Last Wednesday, Community Board 5 voted in favor of the program being pushed by Queens Assemblyman Andrew Hevesi, 32-2, with three abstentions.
Dmytro Fedkowskyj, who heads the board’s Special Committee Regarding Homeless Issues, spearheaded the resolution, which stated that HSS could “stem the tide of displacement” driving record-high numbers of families into homelessness.
In supporting the initiative, the resolution demands that Governor Andrew Cuomo and the state legislature incorporate the program into the state budget and “enact legislation for its successful implementation.”
“It is significantly more cost-effective for taxpayers to keep families and individuals in their homes,” Fedkowskyj said. “We all see that as a win for people who are homeless and it saves taxpayers dollars.”
HSS, a new statewide rent supplement, would assist families and people facing eviction, homelessness or loss of housing due to domestic violence or hazardous conditions. The organizations that came up with the plan, Legal Aid Society and Coalition for the Homeless, estimate that would help 80,000 vulnerable households across the state.
The federally and state-funded program would cover 85 percent of a struggling family’s “Fair Market Rent,” as determined by the U.S. Department of Housing and Urban Development (HUD). Localities would have the option of covering the rest of the rental expenses.
According to the program’s estimates, HSS would cost $11,224 for a household of three in New York City, and $9,865 per individual. By contrast, current temporary shelters cost the city $38,460 per family and $25,925 for every individual.
Fedkowskyj said the plan would reduce the cost to taxpayers by preventing evictions, reduce emergency shelter use, and cut the costs of other homeless services.
“The objective of the program is to keep families in their homes so they’re not put into a system that is very difficult to get out of,” he said.
The federal government will pay for the first five years of the program, which advocates say gives homeless families a window to get back on their feet. The state would pick up the tab after. HSS would replace all existing rental assistance programs, including the city’s LINC program.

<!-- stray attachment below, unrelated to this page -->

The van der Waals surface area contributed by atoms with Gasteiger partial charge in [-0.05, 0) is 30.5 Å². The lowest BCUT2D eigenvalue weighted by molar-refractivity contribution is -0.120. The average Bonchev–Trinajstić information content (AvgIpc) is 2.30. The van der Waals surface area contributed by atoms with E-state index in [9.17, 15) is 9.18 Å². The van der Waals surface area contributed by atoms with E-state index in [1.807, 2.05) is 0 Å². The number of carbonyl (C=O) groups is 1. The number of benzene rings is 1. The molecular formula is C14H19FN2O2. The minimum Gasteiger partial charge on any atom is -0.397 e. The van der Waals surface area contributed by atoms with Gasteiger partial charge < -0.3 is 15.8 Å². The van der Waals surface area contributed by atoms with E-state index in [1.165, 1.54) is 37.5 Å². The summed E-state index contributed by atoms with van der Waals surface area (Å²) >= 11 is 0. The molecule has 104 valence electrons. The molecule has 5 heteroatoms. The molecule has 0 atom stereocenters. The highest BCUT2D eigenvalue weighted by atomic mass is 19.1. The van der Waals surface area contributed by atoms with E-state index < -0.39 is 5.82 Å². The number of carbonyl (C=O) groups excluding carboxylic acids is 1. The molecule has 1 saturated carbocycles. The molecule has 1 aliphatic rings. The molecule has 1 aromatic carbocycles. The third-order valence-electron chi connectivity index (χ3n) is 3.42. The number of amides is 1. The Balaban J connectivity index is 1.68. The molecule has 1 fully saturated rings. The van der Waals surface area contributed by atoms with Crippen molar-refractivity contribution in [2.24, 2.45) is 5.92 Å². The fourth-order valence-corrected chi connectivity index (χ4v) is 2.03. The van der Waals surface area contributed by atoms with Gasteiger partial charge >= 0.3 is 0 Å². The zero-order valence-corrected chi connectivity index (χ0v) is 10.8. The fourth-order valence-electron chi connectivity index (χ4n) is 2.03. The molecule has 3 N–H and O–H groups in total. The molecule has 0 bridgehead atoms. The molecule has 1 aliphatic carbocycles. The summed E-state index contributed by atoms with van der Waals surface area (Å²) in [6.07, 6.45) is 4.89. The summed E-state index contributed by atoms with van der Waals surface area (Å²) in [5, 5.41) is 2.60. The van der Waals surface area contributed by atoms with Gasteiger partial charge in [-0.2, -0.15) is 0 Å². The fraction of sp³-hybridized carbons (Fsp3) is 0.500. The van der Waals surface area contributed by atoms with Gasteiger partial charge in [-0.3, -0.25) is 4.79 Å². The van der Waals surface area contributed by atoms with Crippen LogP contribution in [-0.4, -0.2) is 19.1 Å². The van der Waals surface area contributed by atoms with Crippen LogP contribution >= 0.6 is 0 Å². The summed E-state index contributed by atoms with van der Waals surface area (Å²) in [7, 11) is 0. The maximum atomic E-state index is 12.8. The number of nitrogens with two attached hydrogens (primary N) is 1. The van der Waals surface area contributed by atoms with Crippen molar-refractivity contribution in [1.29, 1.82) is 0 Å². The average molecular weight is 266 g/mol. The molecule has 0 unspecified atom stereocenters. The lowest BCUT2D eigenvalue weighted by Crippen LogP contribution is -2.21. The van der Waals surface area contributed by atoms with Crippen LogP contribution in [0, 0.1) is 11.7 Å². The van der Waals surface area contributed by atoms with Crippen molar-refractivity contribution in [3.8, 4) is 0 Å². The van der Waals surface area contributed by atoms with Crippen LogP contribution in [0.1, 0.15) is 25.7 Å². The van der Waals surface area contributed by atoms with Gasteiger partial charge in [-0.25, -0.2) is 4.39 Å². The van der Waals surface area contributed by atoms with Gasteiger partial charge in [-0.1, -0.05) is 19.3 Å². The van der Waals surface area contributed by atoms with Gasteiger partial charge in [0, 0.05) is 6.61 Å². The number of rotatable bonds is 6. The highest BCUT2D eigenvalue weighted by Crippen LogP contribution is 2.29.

Carmen Santana, a member of Community Board 5, called LINC “a horrible program” and a “revolving door” because it allows vulnerable people to become homeless again.
“This program is supposed to eliminate those programs and not end in five years to prevent what you just said, the vicious cycle,” Fedkowskyj said.
Many board members said after the presentation they still had many questions left unanswered. Some wondered whether landlords would accept the program. Others asked how the program would be structured, and if the federal government would fund it under a Trump administration.
Board member Kathleen Knight said there was no mention of the actual day-to-day operation of the program.
“I’m confused about that, the lack of any information about who would administer this and what it would look like,” Knight said. “Frankly, I think it’s a lot of fluff and not a lot of substance.”
Santana questioned how much support it has from reputable organizations and if it can really garner support in Albany, including in the State Senate.
“I would do anything to have one child, if nothing else, off the street and in a nice, warm bed,” she said. “When you’re talking about legislation, who is supporting the bill? You want to ram this thing that’s fluff.”
Other board members countered that ther program is just the start to a solution for homelessness, but what they wanted was an endorsement from the board.
“It’s not going to take someone who is homeless, in a shelter and not working, and get them out of homelessness,” Fedkowskyj said. “This isn’t a one-stop shop that’s going to fix the problem, it’s going to address some of the problem.”
“All the plans we have are not working,” added board member Jerry Drake. “I’m desperate to get something going because it’s a disaster.”
Knight objected to voting on the resolution when they still had many questions about it. She ended up voting against it.
“I wholesale reject the notion that we need to vote on something when we have unanswered questions just because ‘it’s better than nothing,’” she said. “More than anything else, it puts us in a position where if we as a community board and advocates have questions that we wanted answered, we’re in a better position to have those questions answered if we haven’t yet said, 'thumbs up, we think this is great.’
“I don’t think it makes sense for us to give up what is essentially our power as a board,” she added.